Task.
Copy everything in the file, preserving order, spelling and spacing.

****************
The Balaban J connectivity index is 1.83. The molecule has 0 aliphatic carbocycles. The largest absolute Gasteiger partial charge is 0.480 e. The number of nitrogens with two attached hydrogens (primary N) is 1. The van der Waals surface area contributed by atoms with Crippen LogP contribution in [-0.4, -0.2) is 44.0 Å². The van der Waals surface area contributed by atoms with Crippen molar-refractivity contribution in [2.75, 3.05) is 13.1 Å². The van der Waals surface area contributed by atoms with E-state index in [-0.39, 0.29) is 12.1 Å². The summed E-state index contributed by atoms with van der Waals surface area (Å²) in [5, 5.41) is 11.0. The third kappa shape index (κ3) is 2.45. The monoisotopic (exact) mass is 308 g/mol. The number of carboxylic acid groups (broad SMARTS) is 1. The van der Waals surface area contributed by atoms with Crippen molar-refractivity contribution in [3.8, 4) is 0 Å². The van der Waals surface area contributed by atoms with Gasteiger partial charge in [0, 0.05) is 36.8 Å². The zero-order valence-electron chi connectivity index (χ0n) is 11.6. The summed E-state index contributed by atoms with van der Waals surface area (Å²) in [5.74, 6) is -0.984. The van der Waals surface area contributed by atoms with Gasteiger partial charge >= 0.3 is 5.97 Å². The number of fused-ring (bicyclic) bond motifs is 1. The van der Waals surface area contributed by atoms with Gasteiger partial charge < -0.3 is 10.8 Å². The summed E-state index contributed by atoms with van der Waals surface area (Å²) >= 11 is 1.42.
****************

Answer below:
The Balaban J connectivity index is 1.83. The molecule has 0 aliphatic carbocycles. The largest absolute Gasteiger partial charge is 0.480 e. The number of nitrogens with two attached hydrogens (primary N) is 1. The van der Waals surface area contributed by atoms with Crippen LogP contribution in [-0.4, -0.2) is 44.0 Å². The van der Waals surface area contributed by atoms with Crippen molar-refractivity contribution in [2.75, 3.05) is 13.1 Å². The van der Waals surface area contributed by atoms with E-state index in [-0.39, 0.29) is 12.1 Å². The summed E-state index contributed by atoms with van der Waals surface area (Å²) in [5, 5.41) is 11.0. The third kappa shape index (κ3) is 2.45. The monoisotopic (exact) mass is 308 g/mol. The number of carboxylic acid groups (broad SMARTS) is 1. The van der Waals surface area contributed by atoms with Crippen molar-refractivity contribution in [3.8, 4) is 0 Å². The van der Waals surface area contributed by atoms with Gasteiger partial charge in [0, 0.05) is 36.8 Å². The zero-order valence-electron chi connectivity index (χ0n) is 11.6. The summed E-state index contributed by atoms with van der Waals surface area (Å²) in [5.74, 6) is -0.984. The van der Waals surface area contributed by atoms with Gasteiger partial charge >= 0.3 is 5.97 Å². The number of fused-ring (bicyclic) bond motifs is 1. The van der Waals surface area contributed by atoms with Gasteiger partial charge < -0.3 is 10.8 Å². The summed E-state index contributed by atoms with van der Waals surface area (Å²) >= 11 is 1.42.